Stewart Winfield Herman, Jr., a student of Wentz, would graduate from this institution in 1934 and immediately pursue advanced theological studies in France and Germany.  In 1936, he became the pastor of the American Church in Berlin and for five years witnessed first-hand the propagandistic, violent and anti-Jewish practices of the Nazi government in Germany.  Recruited by the State Department, Herman served on the U.S. Embassy staff from 1939-1941 visiting Canadian, French, and British P.O.W. camps in Germany.  Later in the war Herman would serve in the Office of Strategic Services before leaving to work with the Department of Reconstruction and Intra-Church Aid for the World Council of Churches (1945-1947).  In this role, Herman helped arrange transportation for German church leaders to attend the meeting in Stuttgart culminating in the Stuttgart Declaration of Guilt.  As the Lutheran World Federation formed in 1947, Herman was called to serve as its first Director of Refugee Services.  He would spend the next five years working throughout the world to help Displaced Persons (DPs) find a new home.  From 1952-1964 Herman led the Lutheran World Federation’s ministry and work throughout Latin America.   Herman brought this deep commitment to and passion for global Lutheranism to theological education when in 1964 he became the first president of the newly formed Lutheran School of Theology in Chicago.

For 191 years, the Lutheran Theological Seminary at Gettysburg connected with the international Lutheran community and the world outside the friendly confines of this historic town.  The seminary and its graduates like Wentz and Herman contributed and helped to shape global Lutheranism.  In turn, the world Lutheran community enriched and challenged this seminary to understand itself as part of a global Lutheran communion liberated by God’s grace.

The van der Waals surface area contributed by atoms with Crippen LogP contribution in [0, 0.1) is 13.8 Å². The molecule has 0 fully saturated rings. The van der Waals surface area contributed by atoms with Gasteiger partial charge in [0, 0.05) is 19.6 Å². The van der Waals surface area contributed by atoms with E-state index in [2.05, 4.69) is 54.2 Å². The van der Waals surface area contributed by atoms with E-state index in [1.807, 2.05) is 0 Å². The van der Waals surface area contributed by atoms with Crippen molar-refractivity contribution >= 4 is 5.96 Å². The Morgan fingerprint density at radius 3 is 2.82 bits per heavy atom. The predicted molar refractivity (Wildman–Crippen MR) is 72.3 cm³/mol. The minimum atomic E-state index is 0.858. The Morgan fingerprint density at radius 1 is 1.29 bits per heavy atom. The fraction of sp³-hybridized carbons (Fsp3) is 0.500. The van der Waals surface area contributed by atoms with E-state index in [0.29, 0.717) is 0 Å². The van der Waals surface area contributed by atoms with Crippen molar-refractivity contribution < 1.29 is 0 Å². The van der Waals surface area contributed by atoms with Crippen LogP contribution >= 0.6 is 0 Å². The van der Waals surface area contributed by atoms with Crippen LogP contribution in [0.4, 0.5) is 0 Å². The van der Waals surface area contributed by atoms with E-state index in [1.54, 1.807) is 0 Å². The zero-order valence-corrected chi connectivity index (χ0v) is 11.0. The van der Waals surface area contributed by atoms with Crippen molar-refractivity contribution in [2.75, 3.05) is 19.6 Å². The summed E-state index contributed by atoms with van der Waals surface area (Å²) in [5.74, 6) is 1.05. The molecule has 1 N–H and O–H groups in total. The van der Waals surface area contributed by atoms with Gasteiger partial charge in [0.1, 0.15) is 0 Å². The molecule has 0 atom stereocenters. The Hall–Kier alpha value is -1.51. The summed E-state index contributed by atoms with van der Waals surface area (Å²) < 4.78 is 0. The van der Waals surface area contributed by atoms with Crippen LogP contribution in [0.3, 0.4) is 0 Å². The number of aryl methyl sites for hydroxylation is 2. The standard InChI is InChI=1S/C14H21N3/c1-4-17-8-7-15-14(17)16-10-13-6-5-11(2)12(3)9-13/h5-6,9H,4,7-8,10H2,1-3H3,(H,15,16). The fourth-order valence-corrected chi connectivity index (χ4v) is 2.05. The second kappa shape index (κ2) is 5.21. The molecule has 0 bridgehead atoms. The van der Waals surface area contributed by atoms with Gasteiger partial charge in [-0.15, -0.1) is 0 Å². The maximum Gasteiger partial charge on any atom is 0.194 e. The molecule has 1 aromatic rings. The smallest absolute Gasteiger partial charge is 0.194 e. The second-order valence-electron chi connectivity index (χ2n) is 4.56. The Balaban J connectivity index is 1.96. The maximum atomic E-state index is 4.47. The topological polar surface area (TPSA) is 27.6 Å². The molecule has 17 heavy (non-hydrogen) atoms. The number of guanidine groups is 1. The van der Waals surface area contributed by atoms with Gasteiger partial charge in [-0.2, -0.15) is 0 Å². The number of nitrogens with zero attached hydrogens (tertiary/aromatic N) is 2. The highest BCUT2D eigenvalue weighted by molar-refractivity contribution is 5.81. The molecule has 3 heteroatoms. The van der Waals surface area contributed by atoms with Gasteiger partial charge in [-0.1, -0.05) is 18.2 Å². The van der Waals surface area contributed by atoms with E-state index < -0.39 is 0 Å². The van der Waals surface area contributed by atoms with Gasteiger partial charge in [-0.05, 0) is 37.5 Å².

An Unfortunate Intersection of Church and Systemic Racism in 1925

Dr. Maria Erling highlights a chapter of American history that is unfortunate, but must never be forgotten. The proliferation of the Ku Klux Klan in American culture circa the early 20th Century had much to do with the overtly racist inclinations of President Woodrow Wilson (who held a screening of D.W. Griffith's infamous Birth of a Nation at the White House). Graduates of Gettysburg seminary were not immune to Jim Crow laws, whether they served north or south of the Mason Dixon Line.

Gettysburg Seminary’s graduates Charles E. Liebegott kept a scrapbook that now has been in my office for some months; I occasionally receive tributes like this from families who know quite know what to do with old treasures. This scrapbook is filled with newspaper clippings that record the history of his ministry from the time of his ordination in 1915 to his death in 1939.  Ten of those years of ministry occurred at 7th Street Lutheran Church in Lebanon, Pennsylvania.

One Sunday, Pastor Liebegott preached a strong patriotic sermon that stirred his 600 hearers to the highest Americanism, and they then viewed an impromptu pageant including the American flag and a lighted cross. The headline the next day read: “Ku Klux Klan at Seventh Street Lutheran Church: Rev. Liebegott had just finished a patriotic sermon when unannounced, the hooded klansmen in an orderly manner, marched up the aisle to the altar, handed the pastor a letter and the creed of the klan, which they requested him to read to the audience – the letter highly lauded the work of Rev. Liebegott.”  

It was a dramatic Sunday morning in the middle of a season of hyper-Americanism, and Lutherans in Pennsylvania took great pains to make sure that they were known as American Lutherans, and not as German, Swedish, Norwegian, Danish, Slovak, Finnish, or Icelandic immigrants. The World War, Communism and new degrees of foreignness had soured Americans on immigrant diversity.  "America First" was the theme of the day. Fear of racial integration was lurking there all along. It was a shameful time for Lutherans in Pennsylvania.

Maybe Klan membership was ostensibly innocent in Pennsylvania in the 1920’s, but the message of the klan has always been exclusivist, not Christian. We remember history to be truthtellers and in order that we do not repeat the horrific mistakes of the past.

The Presidents at Gettysburg

This week, President Michael Cooper-White shares intriguing footnotes on presidents of our nation and presidents of our seminary. Not all 12 LTSG presidents are featured in this piece. Their legacies are well documented in the Seminary library and in Abdel Ross Wentz’s comprehensive history of the Seminary through 1965